Amazon readies revival of Lord & Taylor building

Office property purchased for $1B to welcome 2K employees

Amazon executive chairman Jeff Bezos and 424 Fifth Avenue (Getty, Jim.henderson, Public domain - via Wikimedia Commons)

Amazon executive chairman Jeff Bezos and 424 Fifth Avenue (Getty, Jim.henderson, Public domain – via Wikimedia Commons)

More than three years after putting down more than $1.1 billion to buy the Lord & Taylor building, Amazon is finally ready to reopen.

The e-commerce giant is slated to bring 2,000 employees to the redeveloped property at 424 Fifth Avenue in Midtown Manhattan this summer, the New York Post reported. Employees should begin filtering into the landmarked building as soon as next month.

The 11-story building has been updated to include a landscaped rooftop, an indoor dining area and a dog run. The property’s various amenities are meant to be a pull for employees to come to the office, if Amazon’s mandate of three days each week doesn’t get them moving.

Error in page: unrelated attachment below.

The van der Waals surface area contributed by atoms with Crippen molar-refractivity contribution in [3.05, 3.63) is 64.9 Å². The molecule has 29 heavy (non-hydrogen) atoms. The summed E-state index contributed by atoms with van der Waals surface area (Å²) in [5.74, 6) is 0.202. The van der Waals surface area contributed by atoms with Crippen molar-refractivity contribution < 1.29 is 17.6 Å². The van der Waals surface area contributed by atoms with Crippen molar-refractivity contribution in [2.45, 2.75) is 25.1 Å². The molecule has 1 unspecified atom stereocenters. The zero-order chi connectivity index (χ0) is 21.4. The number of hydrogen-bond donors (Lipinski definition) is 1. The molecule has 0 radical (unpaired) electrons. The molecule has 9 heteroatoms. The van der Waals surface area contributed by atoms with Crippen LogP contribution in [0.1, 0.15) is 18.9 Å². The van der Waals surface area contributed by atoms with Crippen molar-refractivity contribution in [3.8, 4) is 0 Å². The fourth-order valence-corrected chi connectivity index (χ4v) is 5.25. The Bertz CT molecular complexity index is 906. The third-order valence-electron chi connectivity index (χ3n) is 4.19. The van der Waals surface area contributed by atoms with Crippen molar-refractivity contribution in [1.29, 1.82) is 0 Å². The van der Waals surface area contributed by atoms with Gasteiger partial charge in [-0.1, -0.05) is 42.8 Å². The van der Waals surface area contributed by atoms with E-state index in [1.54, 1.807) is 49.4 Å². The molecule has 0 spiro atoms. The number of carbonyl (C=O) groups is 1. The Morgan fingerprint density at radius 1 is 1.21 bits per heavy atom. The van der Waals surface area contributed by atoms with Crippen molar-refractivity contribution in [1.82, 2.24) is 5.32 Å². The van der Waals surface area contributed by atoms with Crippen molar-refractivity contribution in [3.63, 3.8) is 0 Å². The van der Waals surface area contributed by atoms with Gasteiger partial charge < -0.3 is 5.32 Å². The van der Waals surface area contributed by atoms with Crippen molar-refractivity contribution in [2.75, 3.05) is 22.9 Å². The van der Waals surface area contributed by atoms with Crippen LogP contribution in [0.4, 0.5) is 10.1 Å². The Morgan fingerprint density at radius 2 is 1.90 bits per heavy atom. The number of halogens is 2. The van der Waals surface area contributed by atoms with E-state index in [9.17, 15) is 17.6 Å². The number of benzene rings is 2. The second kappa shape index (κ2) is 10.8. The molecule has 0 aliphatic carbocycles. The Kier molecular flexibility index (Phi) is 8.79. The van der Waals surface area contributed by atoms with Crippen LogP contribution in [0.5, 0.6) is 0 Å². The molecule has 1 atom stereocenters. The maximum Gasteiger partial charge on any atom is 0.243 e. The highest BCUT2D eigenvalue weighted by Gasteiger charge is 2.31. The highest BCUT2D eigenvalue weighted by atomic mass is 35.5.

The building’s opening could help boost the spirits of hospitality and retail landlords in the vicinity with a bump in foot traffic. It also comes after the e-commerce giant memorably pulled out of its HQ2 plan in Long Island City in 2019 and recently paused construction on its Virginia headquarters.

Amazon will still rent office space at its other locations in the borough, especially as construction work continues along.

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It’s been a long journey for Amazon at the Lord & Taylor building. The company closed on its $1.15 billion purchase of the property in March 2020 — one day before Covid upended the United States. The deal worked out to roughly $2,000 per square foot.

WeWork purchased the building in 2017 for $850 million, before its botched initial public offering. The tailspin made it impossible for the co-working giant to hang on to the property, which it planned to use as its headquarters.

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Amazon last year retreated from an office expansion in the city. It was reportedly in talks to lease space at 5 Manhattan West in Hudson Yards, where JPMorgan Chase put 100,000 square feet up for sublease; it’s not clear how much space Amazon was exploring taking.

Holden Walter-Warner